Assistant curator Kelly Kivland held a Brown Bag discussion on Friday, Feb. 21, in partnership with the International Sculpture Center that focused around a few of their projects that have had significant impacts.
When people think of art on display, they generally think of museums and galleries. Looking to support artists who may not have found support otherwise, the Dia Art Foundation was established in 1974. The foundation works in partnership with artists to help bring their visions to life largely through landscapes.
“Our goal is to illustrate the preserving of work in public space,” Kivland said. “That means somewhere you can access at any point in time.”
The first project discussed was Walter De Maria’s “Vertical Earth Kilometer,” located in Friedrichsplatz Park in Germany. It is a one–kilometer long rod placed in the gound, and a square redstone plate adorns the sumberged rod.
The project was originally met with a lot of negative press at its unveiling in August of 1977, but was kept open to the public and is currently still preserved by Dia.
In the 1980s, an idea belonging to Joseph Beuys, called “7,000 oaks,” became a reality and one of the first powerful social sculptures. He gathered 7,000 trees, each accompanied by a tall rock, and lined them up along streets in an attempt to raise ecological awareness.
In an area closer to home, Robert Smithson engineered the “Spiral Jetty” on the northeast of the Great Salt Lake in Utah. Smithson’s idea of “earth sculpting” required 7,000 tons of black basalt rock to be moved with the help of construction builders into a spiral shape that extends out 1,500 feet into the lake for people to walk on when the water level was low enough.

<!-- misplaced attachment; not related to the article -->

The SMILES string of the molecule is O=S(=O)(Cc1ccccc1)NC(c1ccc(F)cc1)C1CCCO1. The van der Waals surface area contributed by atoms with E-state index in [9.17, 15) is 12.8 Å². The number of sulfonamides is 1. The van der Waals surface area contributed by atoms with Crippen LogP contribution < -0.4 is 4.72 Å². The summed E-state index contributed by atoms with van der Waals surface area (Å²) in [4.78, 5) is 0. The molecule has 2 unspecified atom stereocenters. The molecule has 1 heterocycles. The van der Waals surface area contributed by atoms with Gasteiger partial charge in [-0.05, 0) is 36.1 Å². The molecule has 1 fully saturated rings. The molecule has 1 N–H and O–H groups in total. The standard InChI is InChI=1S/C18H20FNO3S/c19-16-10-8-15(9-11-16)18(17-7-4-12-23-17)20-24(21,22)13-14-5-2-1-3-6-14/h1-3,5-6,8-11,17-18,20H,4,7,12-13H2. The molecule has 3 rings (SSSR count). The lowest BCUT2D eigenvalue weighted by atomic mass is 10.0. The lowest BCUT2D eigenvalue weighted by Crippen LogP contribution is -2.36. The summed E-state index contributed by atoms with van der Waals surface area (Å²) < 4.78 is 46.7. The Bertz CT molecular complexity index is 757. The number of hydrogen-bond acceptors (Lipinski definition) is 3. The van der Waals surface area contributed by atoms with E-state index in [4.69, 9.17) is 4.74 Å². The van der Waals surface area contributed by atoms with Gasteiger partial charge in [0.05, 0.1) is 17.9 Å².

According to Kivland, microbes in the surrounding water occasionally causes it to turn a reddish color and create a unique site. Dia acquired the jetty in 1999 to make sure others could still enjoy it years after its completion.
The last piece of artwork that Kivland brought to attention was the “Gramsci Monument.” After 42 communities denied artist Thomas Hirschorn help with his project, a community in the Bronx embraced his ideas with open arms and helping hands.
The monument was made with everyday utilitarian objects, such as wooden crates, and served as a place for the community to gather and learn. There was a stage, café/bar, open mic nights, a bridge, art classes and more.
It may have only been up for 77 days, but the impact it had on the community will last for years to come.
“The heart of our mission really is to, and it has been since 1974, commission work for the artists as they envisioned the environment to which it was presented,” Kivland said. “It is entirely opposite from most museums today. It’s original.”